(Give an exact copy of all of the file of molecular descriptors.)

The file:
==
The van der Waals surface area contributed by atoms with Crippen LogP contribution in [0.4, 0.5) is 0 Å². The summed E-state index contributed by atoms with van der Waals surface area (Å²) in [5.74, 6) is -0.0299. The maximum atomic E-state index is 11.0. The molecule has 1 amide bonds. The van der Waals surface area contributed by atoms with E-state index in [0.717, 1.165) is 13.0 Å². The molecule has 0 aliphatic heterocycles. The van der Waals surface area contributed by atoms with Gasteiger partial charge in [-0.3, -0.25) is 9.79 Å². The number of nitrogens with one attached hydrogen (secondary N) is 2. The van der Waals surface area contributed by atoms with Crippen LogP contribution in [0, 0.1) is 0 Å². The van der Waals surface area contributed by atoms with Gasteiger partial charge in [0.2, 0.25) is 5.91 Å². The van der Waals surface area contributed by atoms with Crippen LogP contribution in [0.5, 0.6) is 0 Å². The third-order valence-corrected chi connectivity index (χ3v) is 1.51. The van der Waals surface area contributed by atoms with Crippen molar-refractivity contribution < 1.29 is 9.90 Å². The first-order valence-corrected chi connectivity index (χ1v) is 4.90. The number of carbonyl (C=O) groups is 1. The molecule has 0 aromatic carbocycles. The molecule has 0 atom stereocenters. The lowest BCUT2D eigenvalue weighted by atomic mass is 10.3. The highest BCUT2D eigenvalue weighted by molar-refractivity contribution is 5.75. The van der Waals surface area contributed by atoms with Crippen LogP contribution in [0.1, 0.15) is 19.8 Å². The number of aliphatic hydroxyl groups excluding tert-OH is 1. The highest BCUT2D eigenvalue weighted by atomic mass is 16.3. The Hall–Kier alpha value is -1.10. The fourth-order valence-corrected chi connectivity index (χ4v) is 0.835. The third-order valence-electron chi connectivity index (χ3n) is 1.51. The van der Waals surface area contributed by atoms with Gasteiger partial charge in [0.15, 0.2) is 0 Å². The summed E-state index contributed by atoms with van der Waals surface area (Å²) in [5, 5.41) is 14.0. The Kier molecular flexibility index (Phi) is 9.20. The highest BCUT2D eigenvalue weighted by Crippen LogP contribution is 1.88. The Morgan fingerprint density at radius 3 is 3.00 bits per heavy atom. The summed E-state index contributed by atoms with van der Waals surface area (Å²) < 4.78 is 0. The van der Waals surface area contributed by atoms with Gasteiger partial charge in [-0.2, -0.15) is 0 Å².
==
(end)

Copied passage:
The van der Waals surface area contributed by atoms with Crippen LogP contribution in [0.4, 0.5) is 0 Å². The summed E-state index contributed by atoms with van der Waals surface area (Å²) in [5.74, 6) is -0.0299. The maximum atomic E-state index is 11.0. The molecule has 1 amide bonds. The van der Waals surface area contributed by atoms with E-state index in [0.717, 1.165) is 13.0 Å². The molecule has 0 aliphatic heterocycles. The van der Waals surface area contributed by atoms with Gasteiger partial charge in [-0.3, -0.25) is 9.79 Å². The number of nitrogens with one attached hydrogen (secondary N) is 2. The van der Waals surface area contributed by atoms with Crippen LogP contribution in [0, 0.1) is 0 Å². The van der Waals surface area contributed by atoms with Gasteiger partial charge in [0.2, 0.25) is 5.91 Å². The van der Waals surface area contributed by atoms with Crippen LogP contribution in [0.5, 0.6) is 0 Å². The third-order valence-corrected chi connectivity index (χ3v) is 1.51. The van der Waals surface area contributed by atoms with Crippen molar-refractivity contribution < 1.29 is 9.90 Å². The first-order valence-corrected chi connectivity index (χ1v) is 4.90. The number of carbonyl (C=O) groups is 1. The molecule has 0 aromatic carbocycles. The molecule has 0 atom stereocenters. The lowest BCUT2D eigenvalue weighted by atomic mass is 10.3. The highest BCUT2D eigenvalue weighted by molar-refractivity contribution is 5.75. The van der Waals surface area contributed by atoms with Crippen LogP contribution in [0.1, 0.15) is 19.8 Å². The number of aliphatic hydroxyl groups excluding tert-OH is 1. The highest BCUT2D eigenvalue weighted by atomic mass is 16.3. The Hall–Kier alpha value is -1.10. The fourth-order valence-corrected chi connectivity index (χ4v) is 0.835. The third-order valence-electron chi connectivity index (χ3n) is 1.51. The van der Waals surface area contributed by atoms with Gasteiger partial charge in [0.15, 0.2) is 0 Å². The summed E-state index contributed by atoms with van der Waals surface area (Å²) in [5, 5.41) is 14.0. The Kier molecular flexibility index (Phi) is 9.20. The highest BCUT2D eigenvalue weighted by Crippen LogP contribution is 1.88. The Morgan fingerprint density at radius 3 is 3.00 bits per heavy atom. The summed E-state index contributed by atoms with van der Waals surface area (Å²) < 4.78 is 0. The van der Waals surface area contributed by atoms with Gasteiger partial charge in [-0.2, -0.15) is 0 Å².